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Eleanor King (center) with Kathryn Chichenoff (left) and the late Justine Hartman.

What would we do without King’s Diner? When we reached the peak of the coronavirus restrictions, people worried that Eleanor King, the diner’s proprietor, would be forced to close down. But Eleanor, like other restaurateurs, circumvented the negative impact of the COVID shutdowns by offering take-out service.

It’s good to see that the restaurant on Mill Bay Road is open for business. 

King’s Diner is more than an eatery. It’s a place where Kodiak’s diverse populace visits with their neighbors, discussing local and national current affairs and telling stories while sipping fresh coffee and consuming Eleanor’s savory sourdough pancakes and tasty omelettes.

Eleanor has been in business for nearly 40 years. Her professionalism has gained notoriety from the Alaska Federation of Natives, which granted her a small-business award for improving opportunities for Alaska Natives, which have comprised a large part of her work force.

King’s Diner started out in the upstairs section of the Wien airlines terminal at the Kodiak airport.

I recall having breakfast there one morning with my friend, Leonard Helgason. (Oh, how he loved Eleanor’s sourdoughs.) It was a busy shift. Next to our table sat a couple of brazen off-island sports fishermen who impatiently waited for a waitress to serve them. Finally, one of the fishermen whistled for attention. No sooner had the man’s lips relaxed than Eleanor was at the table, chiding him for acting rudely.

“My waitresses aren’t cattle,” she said.

Eleanor fiercely stood up for her help, and that fidelity is what endeared long-time waitress Joy Parker to her. 

“She was good to everybody,” said Joy, agreeing that Eleanor was worthy of the AFN honor.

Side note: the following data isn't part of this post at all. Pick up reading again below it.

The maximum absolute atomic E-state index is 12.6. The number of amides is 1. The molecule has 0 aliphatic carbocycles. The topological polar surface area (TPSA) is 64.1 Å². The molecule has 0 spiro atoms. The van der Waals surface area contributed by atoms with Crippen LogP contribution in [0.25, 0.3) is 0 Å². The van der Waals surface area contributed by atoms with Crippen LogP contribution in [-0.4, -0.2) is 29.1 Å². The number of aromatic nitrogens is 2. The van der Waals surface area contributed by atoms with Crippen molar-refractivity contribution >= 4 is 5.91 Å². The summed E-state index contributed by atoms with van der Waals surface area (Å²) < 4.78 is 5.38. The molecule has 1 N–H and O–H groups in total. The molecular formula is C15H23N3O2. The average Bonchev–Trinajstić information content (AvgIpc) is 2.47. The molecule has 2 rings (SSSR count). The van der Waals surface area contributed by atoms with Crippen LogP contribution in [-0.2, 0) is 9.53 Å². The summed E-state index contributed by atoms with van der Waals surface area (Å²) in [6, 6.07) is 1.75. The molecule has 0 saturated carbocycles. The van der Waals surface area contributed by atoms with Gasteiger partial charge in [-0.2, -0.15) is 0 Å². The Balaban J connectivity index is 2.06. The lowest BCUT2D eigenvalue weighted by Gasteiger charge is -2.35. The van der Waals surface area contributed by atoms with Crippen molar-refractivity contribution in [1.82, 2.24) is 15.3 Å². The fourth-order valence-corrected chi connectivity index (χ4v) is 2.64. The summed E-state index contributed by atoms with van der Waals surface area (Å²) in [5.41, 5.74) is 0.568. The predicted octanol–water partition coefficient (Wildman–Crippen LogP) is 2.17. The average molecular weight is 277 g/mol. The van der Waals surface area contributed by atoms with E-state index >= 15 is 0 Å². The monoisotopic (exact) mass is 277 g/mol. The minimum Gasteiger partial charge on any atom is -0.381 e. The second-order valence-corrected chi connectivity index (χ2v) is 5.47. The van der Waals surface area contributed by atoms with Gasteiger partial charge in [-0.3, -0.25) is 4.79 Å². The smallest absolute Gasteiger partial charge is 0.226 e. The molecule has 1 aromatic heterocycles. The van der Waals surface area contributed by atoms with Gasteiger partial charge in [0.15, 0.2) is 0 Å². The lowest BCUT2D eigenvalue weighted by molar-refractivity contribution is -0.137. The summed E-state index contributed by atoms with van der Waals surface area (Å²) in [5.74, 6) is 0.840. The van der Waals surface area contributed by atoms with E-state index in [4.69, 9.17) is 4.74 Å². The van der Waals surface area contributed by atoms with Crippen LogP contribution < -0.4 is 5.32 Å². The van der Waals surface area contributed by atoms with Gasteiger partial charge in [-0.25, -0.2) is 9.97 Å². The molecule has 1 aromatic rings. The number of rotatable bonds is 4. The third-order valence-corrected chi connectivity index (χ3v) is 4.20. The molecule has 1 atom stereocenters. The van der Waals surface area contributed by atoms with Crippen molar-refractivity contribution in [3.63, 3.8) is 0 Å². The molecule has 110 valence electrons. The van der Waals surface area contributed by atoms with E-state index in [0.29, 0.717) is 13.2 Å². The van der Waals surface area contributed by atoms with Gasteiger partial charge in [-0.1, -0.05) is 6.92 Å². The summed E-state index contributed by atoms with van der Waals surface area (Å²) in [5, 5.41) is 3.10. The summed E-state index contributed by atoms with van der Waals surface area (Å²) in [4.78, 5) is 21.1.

Joy noted that Eleanor has used her business to support community fundraisers, such as the Kodiak Christian School, Holy Resurrection Orthodox Cathedral (of which she is a member) and other entities.

Waitress Kyla Turner said she’s inspired by Eleanor’s good work ethic. She opens up the restaurant early in the morning and keeps on going all day. 

Eleanor said she was “self-taught” for the most part, but she credits her father, Ivar Wallin Sr., for helping her excel in her profession. Ivar cooked at the Senior Center and local restaurants for many years.

Tom and Mary Gallagher, who owned the Polar Bear Café, were also her mentors.

“Ninety percent of my restaurant experience came from Tom and Mary. I hope that I can pass on what I learned from them,” Eleanor said.

Working for the Gallaghers “was a wonderful experience,” she said. “They were just like parents to me.”

Eleanor lost her own mother, Luba Wallin, when she was 5 years old. Her grandparents, Ivar and Clara Wallin, took in Eleanor and her younger brother Charlie. They also raised nine of their own children.

The Wallins lived in Chignik. Clara and her grandchildren moved to Kodiak in September 1958 after Eleanor’s grandfather died. Her dad, Ivar Sr., soon joined his mother and children.

“We never went back,” Eleanor said. “We loved it here. We loved the fact that when winter came, we didn’t have to carry water and roll oil drums.”

In 1962, Eleanor married Robert (Robbie) A. King, grandson of Orthodox priest Father Cecil King.

Now that she had her own home, Eleanor took care of her grandmother, who had raised her. She planned many birthday parties for her.

When complimented on her ability to put on a good spread of food, Eleanor responded, “I always cook big.”

Besides cooking for her business, Eleanor was a kitchen manager for the Kodiak Junior High, East and Main Elementary schools. She made sure that on every school day, 220 students got their proper lunches.

“I never tire of cooking,” Eleanor told me in an interview. “You get to try new recipes. It’s always a challenge. That’s what I like.”

It’s obvious that Eleanor loves to cook. But she also loves to socialize with the people she serves. Sometimes she sneaks away from the kitchen at King’s Diner so that she can greet her customers and make sure they’re doing well.

And there are times when the customer must ask the same of Eleanor.

Within the past several years, Eleanor has lost family members, including her husband and their daughter Theresa Marie King.

Yet, every day she cheerfully cooks for and greets the customers who gather to enjoy the blessings of fellowship and good food. King’s Diner is a Kodiak institution with a pleasing aroma.

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